firing pregnant teachers from religious schools.
lesl at UDEL.EDU
Sun Aug 19 17:02:15 PDT 2001
Husbands can leave (via divorce) without a wife's permission. The only sin is
if she remarries, right? I do not think non-publicizd marriages are such a
"Scarberry, Mark" wrote:
> The "secret marriage" theory is a bit of a reach. If a teacher came to
> school drunk the students would have no way of knowing whether the teacher
> had been the victim of a coffee house employee who secretly put vodka in his
> coffee. The boy scouts would have no way of knowing whether Dale was
> secretly an agent provocateur for an anti-gay group who wanted to create
> precedent favoring the right to discriminate.
> And most of the Christian schools that would fire a teacher for becoming
> pregnant out of wedlock also treat divorce in most cases as a sin. So the
> secret marriage and secret divorce theory, even if otherwise plausible,
> creates its own problem.
> Mark Scarberry
> Pepperdine Univ. School of Law
> -----Original Message-----
> From: Leslie Goldstein
> To: CONLAWPROF at listserv.ucla.edu
> Sent: 8/19/01 5:36 AM
> Subject: Re: firing pregnant teachers from religious schools.
> the children, contrary to Bernstein's assertion would have no way to
> know that the pregnant teacher is not secretly married, or was not
> secretly marred at the time of impregnation, later to get divorced.
> David Bernstein wrote:
> The counter-factual discrimination question, would you have treated this
> same way if another group was involved, has arisen in several cases
> private Christian schools that fired teachers who became pregnant out of
> wedlock. In all four cases I have seen, the courts denied summary
> to the schools, despite their claims that (1) adherence to Christian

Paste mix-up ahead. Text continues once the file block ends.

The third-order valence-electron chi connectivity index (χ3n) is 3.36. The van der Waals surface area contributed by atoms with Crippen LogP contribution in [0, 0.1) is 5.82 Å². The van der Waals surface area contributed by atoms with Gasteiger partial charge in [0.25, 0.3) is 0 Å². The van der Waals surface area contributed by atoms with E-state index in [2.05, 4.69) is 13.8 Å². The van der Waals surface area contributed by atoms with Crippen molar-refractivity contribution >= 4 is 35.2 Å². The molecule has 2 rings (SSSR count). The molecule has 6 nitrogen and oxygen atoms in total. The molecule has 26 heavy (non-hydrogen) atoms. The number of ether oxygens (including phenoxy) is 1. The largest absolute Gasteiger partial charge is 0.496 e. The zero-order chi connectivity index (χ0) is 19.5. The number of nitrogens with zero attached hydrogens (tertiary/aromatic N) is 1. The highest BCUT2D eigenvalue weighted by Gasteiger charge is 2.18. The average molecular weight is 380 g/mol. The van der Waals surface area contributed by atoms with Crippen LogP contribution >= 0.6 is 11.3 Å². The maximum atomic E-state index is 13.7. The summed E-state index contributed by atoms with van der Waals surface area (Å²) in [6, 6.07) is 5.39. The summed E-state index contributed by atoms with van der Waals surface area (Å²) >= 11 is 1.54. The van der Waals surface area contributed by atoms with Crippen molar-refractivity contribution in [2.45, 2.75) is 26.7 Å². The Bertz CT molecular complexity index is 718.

> was a BFOQ and (2) that the discrimination was based "on religion" and
> therefore exempt from Title VII when engaged in by a religious entity.
> the secdon issue, courts held that the schools would need to prove to a
> that they would also have fired a man who had sex out of wedlock,
> the discrimination is based on gender, not religion. The courts missed
> I think is the obvious point that there is a difference between a man
> who had
> an affair that the school knows about but the children don't, and a
> woman who
> comes into school eight months pregnant. Both individuals can be
> for their sins under Christian doctrine, but only one will be a public
> negative role model for children. Also, the courts didn't consider
> how one can prove a counter-factual. What if no male teacher had
> been known to have an affair? How could the school prove how it would
> reacted under circumstances that never happened?
> These cases, I think, are taken care of by Dale, which should give
> the right to determine who is a proper role model. But the issues
> raised by
> them suggest the difficulty in the line of argument "if it had been this
> other group involved, the defendant would have acted differently."
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